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High Fuel Costs May Put Smaller Airlines Out Of Business

Rising fuel costs are often the biggest culprits of messing around with an airline company's budget. But while bigger corporations like Delta are able to mitigate those expenses by bringing in carbon-composite aircraft that are lighter and more energy-efficient than their aluminum counterparts, or by raising fares, and boosting prices on additional services like baggage handling, smaller and more independent airlines have a tougher go at it.

The costs of resources needed just to keep a plane in the air have already grounded Icelandic-owned Primera Air at the beginning of October. No sooner were the padlocks on the doors of its head office, than passengers relying on the service found themselves stranded at airports, frantically looking for flights from the competition to complete their trips.

It's a scenario that will likely repeat itself several times over, warns EasyJet CEO Johan Lundgren when he spoke at a travel trade convention in Spain.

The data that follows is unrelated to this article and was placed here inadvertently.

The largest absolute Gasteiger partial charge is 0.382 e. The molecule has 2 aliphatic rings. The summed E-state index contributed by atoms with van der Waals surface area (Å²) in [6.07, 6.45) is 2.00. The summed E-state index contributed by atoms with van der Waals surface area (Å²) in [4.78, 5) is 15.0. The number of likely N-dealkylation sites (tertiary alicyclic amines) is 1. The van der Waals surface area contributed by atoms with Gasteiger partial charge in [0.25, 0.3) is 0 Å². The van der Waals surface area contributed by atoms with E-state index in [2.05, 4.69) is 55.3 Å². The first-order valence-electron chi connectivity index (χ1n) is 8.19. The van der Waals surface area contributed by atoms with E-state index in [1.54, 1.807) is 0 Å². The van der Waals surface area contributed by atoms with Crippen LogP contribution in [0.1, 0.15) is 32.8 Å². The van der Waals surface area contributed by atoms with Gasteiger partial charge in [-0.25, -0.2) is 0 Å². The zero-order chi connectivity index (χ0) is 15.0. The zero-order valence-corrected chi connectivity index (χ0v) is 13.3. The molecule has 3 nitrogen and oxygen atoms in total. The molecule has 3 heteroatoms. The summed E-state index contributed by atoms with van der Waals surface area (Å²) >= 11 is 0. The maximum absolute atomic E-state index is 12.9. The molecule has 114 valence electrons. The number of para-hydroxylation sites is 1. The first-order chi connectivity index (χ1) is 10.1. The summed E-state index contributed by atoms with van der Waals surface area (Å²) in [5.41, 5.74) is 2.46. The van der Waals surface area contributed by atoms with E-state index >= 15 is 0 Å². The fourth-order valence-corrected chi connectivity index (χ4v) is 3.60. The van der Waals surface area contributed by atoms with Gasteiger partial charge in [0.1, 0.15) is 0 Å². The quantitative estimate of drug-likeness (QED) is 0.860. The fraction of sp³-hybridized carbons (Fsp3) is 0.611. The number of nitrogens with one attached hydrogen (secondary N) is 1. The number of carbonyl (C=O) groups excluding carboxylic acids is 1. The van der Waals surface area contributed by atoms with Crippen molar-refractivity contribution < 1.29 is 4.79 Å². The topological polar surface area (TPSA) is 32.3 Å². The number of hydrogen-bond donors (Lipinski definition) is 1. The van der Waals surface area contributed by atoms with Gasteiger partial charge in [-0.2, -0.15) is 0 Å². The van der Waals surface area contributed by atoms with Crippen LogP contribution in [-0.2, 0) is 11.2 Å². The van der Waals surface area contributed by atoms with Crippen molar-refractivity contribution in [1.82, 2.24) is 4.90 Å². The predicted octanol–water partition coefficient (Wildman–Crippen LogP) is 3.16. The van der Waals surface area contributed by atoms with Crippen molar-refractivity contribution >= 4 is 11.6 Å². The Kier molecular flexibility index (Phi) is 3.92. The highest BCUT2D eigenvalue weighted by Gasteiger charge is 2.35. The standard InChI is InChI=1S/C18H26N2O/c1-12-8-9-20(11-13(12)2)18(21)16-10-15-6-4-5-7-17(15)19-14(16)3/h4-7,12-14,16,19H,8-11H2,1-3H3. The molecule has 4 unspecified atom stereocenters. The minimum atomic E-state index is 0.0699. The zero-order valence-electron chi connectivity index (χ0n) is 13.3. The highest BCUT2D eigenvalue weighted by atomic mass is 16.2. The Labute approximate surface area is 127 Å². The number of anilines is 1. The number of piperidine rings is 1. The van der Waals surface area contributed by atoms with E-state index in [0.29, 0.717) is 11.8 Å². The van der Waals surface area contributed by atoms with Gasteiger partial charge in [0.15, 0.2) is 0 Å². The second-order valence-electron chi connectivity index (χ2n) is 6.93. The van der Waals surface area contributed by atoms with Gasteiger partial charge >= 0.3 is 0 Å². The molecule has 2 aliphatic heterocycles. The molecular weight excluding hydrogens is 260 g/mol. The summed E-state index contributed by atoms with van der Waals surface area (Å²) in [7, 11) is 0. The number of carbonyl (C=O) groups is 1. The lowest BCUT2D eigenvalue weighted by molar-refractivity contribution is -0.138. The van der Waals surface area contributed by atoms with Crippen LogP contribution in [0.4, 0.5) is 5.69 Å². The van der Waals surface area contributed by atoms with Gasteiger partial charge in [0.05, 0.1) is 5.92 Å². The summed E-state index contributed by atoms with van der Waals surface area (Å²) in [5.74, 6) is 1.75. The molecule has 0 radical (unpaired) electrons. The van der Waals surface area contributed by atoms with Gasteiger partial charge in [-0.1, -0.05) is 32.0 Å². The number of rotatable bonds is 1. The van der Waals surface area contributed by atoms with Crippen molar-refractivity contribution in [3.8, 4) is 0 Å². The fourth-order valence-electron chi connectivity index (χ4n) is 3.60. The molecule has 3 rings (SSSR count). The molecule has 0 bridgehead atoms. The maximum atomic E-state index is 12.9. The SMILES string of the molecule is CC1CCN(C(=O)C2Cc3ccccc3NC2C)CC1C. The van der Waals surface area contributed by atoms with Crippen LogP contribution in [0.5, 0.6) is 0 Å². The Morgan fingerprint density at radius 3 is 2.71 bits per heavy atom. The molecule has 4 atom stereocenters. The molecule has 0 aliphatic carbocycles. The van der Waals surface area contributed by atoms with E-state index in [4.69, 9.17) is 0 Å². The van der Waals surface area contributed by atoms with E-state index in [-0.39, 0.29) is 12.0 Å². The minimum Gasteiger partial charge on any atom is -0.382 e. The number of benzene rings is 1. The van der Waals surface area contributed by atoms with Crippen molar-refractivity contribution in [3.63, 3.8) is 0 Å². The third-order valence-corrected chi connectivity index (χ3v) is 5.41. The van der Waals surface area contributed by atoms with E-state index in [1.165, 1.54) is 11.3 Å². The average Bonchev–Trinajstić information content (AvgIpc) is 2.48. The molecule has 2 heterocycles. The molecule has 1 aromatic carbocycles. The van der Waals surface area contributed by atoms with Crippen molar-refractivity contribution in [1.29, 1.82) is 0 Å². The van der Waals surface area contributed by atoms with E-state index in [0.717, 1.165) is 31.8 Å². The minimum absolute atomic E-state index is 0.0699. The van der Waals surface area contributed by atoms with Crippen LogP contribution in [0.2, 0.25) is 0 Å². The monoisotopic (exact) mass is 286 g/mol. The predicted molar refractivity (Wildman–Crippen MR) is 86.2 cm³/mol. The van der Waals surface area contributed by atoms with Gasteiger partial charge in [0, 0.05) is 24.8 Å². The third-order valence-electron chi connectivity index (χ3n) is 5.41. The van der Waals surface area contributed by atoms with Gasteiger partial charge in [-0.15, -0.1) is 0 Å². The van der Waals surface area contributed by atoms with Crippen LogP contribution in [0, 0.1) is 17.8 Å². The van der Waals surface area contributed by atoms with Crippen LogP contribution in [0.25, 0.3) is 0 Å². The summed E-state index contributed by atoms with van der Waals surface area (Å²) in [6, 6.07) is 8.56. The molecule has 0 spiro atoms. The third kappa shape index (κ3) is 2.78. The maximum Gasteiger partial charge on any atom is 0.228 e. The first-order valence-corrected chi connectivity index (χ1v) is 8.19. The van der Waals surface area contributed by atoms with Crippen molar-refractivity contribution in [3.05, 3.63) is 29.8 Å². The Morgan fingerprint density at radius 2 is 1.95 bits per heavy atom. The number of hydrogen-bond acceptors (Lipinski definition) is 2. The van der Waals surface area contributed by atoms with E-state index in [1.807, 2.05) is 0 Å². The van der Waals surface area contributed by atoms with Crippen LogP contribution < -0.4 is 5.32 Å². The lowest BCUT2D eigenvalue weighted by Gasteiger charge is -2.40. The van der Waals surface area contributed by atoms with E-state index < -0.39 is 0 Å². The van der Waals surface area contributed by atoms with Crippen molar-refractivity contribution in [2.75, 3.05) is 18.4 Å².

“The fuel price being up there and perhaps continuing to increase will put some of those weaker players in a more difficult situation," he said. "I think there will be a consolidation from the fact that we’re going to see more failures.”

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Lundgren was particularly worried about European carriers dealing with costs, especially with the U.K.'s Brexit decision, which will soon pull them out of the continent's economic union. He predicted the need for a "barebones" deal that will provide smaller airlines some financial cushioning to endure fuel costs on flights across Europe. Otherwise, the CEO said the future for these independents is bleak, facing either bankruptcy or a takeover from a stronger player.

While Lundgren declined to name any companies that will be affected by rising fuel costs, so far in 2018, the currents are flowing in a direction that hardly bodes well for the industry. IAG, which owns British Airways, purchased a small part of Norwegian Air with intent to take over the rest of the company. Scandinavian company Ryanair even had its boss predicting it wouldn't survive the winter. And Iceland-based Wow is reportedly trying to raise around $300 million in capital to sell nearly half of the company via an initial public offering.

Fuel costs reportedly have also hampered the performance of such bigwig players as Delta, but not enough to prevent them from announcing, on October 11th, a profit of nearly $12 billion over the third quarter. Other U.S.-based airline giants like American, Southwest, and United are slated to announce their financial results later in October.

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